How Thinking in a Foreign Language Reduces Superstitious Belief

A new study shows that “magical thinking” can be reduced by presenting and processing information in a second language.

Superstition. Photo: Ciocci via Flickr (flickr.com/photos/ciocci)
Photo: Ciocci via Flickr (flickr.com/photos/ciocci)

Superstition is everywhere in our modern lives. Each Friday the 13th, nearly a billion dollars in business is avoided because people are afraid that it will be bad luck to do it that day. In the United Kingdom, traffic accidents increase dramatically on the same day, despite less traffic overall. Even for those of us who consider ourselves rational people, the effects of superstition can still hinder us. We know we have nothing to fear, but fear it anyway.


 

 

A new study shows us a way to bypass that part of our mind that worries about black cats and broken mirrors: speak in another language.

In one part of the study, Italian volunteers who were proficient in the German or English languages were asked to read about an event associated with bad luck, such as a breaking a mirror or walking under a ladder. They were then asked to rate how the event in the story made them feel, and how strongly it affected them.

While the scenario invoked negative feelings in nearly all of the subjects, the ones who read it in a foreign language noted a reduced level of negative feeling compared to those who read it in their native tongue.

The study was repeated with other languages to see if the effect also existed for events with a positive connotation, such as finding a four-leaf clover. Similar results were found, with the same reduction in the intensity of mood changes for those who read it in a foreign language. The effect held for all demographics studied, and the authors took steps to assure the readers would not misunderstand the texts and give false positives.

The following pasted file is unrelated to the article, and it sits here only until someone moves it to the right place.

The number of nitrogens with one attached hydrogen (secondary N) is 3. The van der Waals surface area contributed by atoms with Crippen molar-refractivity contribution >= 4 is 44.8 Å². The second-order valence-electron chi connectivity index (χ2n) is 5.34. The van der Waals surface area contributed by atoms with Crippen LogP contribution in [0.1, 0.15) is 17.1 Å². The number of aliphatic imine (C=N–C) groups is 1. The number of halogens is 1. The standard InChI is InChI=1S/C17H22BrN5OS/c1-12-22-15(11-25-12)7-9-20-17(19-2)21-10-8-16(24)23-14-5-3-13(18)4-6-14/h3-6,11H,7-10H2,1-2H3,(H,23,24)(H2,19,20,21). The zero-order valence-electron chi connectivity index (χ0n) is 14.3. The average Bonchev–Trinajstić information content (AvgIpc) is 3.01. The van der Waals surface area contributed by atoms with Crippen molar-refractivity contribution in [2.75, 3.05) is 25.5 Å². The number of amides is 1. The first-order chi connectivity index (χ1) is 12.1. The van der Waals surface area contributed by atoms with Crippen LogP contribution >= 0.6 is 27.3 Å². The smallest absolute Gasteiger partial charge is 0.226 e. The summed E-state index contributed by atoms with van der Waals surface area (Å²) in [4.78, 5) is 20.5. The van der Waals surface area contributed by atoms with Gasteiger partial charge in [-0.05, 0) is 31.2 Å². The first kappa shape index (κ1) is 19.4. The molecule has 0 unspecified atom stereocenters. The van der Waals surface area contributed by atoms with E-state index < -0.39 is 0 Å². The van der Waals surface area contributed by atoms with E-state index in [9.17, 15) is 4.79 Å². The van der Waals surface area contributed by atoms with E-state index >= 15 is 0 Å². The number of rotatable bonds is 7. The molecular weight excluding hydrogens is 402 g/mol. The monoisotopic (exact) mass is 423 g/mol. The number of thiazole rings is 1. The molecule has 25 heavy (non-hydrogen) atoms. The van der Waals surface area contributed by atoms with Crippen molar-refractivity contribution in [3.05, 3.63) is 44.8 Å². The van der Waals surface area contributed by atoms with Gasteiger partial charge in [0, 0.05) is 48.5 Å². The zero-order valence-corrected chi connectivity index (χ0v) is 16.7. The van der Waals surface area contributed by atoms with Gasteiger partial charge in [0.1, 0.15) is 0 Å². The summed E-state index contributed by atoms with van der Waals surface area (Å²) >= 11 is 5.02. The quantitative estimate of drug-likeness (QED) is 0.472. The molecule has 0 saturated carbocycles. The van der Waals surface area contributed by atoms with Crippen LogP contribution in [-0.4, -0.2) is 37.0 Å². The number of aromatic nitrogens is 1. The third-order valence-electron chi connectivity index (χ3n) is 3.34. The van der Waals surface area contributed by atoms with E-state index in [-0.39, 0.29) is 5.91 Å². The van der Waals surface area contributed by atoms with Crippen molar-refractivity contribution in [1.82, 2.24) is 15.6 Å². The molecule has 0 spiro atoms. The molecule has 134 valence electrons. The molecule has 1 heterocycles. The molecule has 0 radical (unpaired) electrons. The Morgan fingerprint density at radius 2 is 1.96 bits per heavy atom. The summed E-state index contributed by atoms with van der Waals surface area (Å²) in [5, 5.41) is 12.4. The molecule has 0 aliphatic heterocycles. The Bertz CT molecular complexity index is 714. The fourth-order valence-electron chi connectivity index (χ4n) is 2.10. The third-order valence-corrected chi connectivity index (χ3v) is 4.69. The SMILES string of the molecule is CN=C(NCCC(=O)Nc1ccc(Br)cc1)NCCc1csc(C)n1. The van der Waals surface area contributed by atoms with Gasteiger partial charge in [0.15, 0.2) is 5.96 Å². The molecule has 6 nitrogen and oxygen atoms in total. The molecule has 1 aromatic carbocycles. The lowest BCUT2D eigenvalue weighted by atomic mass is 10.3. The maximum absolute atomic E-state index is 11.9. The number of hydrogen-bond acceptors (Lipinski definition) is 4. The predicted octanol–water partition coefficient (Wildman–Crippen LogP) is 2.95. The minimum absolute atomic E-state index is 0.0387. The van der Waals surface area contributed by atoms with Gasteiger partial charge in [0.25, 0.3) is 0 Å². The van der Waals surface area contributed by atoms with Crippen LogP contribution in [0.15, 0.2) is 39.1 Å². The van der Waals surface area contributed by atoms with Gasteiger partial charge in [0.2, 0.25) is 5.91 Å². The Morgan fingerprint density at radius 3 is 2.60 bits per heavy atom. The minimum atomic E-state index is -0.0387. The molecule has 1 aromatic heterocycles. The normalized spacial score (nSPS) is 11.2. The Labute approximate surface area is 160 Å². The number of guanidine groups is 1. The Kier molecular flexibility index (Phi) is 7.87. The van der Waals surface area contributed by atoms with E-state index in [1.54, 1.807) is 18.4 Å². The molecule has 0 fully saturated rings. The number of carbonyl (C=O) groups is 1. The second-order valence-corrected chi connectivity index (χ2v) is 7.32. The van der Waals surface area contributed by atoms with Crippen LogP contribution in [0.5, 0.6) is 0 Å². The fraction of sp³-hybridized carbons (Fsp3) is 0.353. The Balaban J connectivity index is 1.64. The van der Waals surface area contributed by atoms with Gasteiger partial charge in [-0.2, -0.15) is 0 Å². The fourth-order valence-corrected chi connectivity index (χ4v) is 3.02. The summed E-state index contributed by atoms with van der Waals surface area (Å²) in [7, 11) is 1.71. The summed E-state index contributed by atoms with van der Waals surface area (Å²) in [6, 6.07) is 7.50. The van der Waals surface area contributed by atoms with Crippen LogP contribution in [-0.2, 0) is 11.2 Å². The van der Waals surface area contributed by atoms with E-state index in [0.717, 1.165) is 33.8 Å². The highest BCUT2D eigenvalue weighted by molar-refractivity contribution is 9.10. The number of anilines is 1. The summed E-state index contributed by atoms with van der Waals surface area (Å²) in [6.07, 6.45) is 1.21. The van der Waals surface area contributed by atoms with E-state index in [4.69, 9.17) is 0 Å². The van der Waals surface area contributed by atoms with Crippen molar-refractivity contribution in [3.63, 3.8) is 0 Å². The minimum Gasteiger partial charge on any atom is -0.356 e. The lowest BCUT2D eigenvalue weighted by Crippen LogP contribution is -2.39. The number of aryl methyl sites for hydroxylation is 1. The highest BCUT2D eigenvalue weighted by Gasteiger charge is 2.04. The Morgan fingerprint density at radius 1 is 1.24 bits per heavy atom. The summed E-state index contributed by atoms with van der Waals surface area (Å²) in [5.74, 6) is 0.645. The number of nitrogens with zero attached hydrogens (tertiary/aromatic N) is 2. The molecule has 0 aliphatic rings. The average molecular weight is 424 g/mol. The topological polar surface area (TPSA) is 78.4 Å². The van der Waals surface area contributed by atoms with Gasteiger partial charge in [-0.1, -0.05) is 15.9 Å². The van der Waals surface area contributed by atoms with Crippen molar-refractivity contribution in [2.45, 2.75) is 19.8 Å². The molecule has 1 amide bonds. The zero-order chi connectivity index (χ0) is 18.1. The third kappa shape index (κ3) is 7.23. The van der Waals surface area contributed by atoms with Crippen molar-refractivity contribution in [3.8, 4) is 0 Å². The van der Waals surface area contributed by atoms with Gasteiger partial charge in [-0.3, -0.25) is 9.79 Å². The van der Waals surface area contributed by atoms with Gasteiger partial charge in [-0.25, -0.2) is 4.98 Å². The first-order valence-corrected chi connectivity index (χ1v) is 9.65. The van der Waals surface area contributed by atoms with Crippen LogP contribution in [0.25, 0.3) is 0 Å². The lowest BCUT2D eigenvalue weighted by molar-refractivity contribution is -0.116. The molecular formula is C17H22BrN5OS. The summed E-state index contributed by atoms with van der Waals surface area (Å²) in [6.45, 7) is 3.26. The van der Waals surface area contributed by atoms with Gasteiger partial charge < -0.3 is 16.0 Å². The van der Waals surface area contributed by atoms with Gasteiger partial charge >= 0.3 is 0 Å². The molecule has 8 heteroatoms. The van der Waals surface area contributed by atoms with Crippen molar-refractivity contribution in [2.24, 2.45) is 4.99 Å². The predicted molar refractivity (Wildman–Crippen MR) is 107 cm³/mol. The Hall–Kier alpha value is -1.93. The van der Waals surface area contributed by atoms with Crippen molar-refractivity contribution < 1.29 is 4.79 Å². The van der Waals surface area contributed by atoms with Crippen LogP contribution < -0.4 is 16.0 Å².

This study suggests that tendencies to “magical thinking” can be reduced by presenting and processing information in a second language. While it does not remove these tendencies, as the subjects still showed both positive and negative responses to certain phenomena, it was starkly reduced in every case. It supports the findings of previous studies that suggest memories are partly tied to the language they are made in, and adds evidence to the hypothesis that the part of the brain that processes information in a second language is more rational than the part that works in our native language.

Weird. What else happens to me if I do my thinking in a foreign language?

The authors of this study point out that other research has shown that people will make different choices when speaking a second language than when speaking in their native tongue. They are more willing to sacrifice a stranger to save five other people, will spend more time discussing embarrassing topics, are more tolerant of harmful behaviors, and more permissive of helpful behavior that has dubious motives. In all, they are more rational.

But, why would the choice of language have such an effect on behavior? 

The authors of the study suggest that the part of our brains that processes our native language is more intuitive and less rational than the parts that focus on new languages. This idea, that our linguistic choices can have such an effect on our rationality, can be a little off-putting for those of us who like to suppose ourselves as rational people.

So, what can I do with this information?

The findings could have implications for language study and the neuroscience of how our brains process language. It might also be used to advantage in diplomacy and business, with negotiators selecting a language that will most benefit their rationality. It also means that next time you see a black cat crossing your path, you might do better to disregard it in a second language than try to shrug it off in your first.

 

 

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